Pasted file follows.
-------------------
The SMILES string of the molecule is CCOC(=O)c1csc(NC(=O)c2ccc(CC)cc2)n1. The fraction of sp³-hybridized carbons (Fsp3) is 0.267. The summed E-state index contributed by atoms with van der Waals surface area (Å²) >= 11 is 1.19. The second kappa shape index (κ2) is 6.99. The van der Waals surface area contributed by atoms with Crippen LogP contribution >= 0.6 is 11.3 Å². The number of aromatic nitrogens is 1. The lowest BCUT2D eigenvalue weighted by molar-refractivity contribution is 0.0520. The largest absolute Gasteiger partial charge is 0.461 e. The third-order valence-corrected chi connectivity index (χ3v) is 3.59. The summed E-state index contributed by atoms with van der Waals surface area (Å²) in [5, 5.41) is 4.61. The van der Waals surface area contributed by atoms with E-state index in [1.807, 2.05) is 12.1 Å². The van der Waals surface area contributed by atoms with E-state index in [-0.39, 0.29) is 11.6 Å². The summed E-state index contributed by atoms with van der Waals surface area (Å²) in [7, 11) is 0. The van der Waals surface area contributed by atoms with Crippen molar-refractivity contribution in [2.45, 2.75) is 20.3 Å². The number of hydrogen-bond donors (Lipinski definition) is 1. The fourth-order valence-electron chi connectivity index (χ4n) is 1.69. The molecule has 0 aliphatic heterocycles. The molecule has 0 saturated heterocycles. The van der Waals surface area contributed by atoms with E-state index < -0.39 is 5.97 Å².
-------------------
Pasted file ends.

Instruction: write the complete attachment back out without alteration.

The SMILES string of the molecule is CCOC(=O)c1csc(NC(=O)c2ccc(CC)cc2)n1. The fraction of sp³-hybridized carbons (Fsp3) is 0.267. The summed E-state index contributed by atoms with van der Waals surface area (Å²) >= 11 is 1.19. The second kappa shape index (κ2) is 6.99. The van der Waals surface area contributed by atoms with Crippen LogP contribution >= 0.6 is 11.3 Å². The number of aromatic nitrogens is 1. The lowest BCUT2D eigenvalue weighted by molar-refractivity contribution is 0.0520. The largest absolute Gasteiger partial charge is 0.461 e. The third-order valence-corrected chi connectivity index (χ3v) is 3.59. The summed E-state index contributed by atoms with van der Waals surface area (Å²) in [5, 5.41) is 4.61. The van der Waals surface area contributed by atoms with E-state index in [1.807, 2.05) is 12.1 Å². The van der Waals surface area contributed by atoms with E-state index in [-0.39, 0.29) is 11.6 Å². The summed E-state index contributed by atoms with van der Waals surface area (Å²) in [7, 11) is 0. The van der Waals surface area contributed by atoms with Crippen molar-refractivity contribution in [2.45, 2.75) is 20.3 Å². The number of hydrogen-bond donors (Lipinski definition) is 1. The fourth-order valence-electron chi connectivity index (χ4n) is 1.69. The molecule has 0 aliphatic heterocycles. The molecule has 0 saturated heterocycles. The van der Waals surface area contributed by atoms with E-state index < -0.39 is 5.97 Å².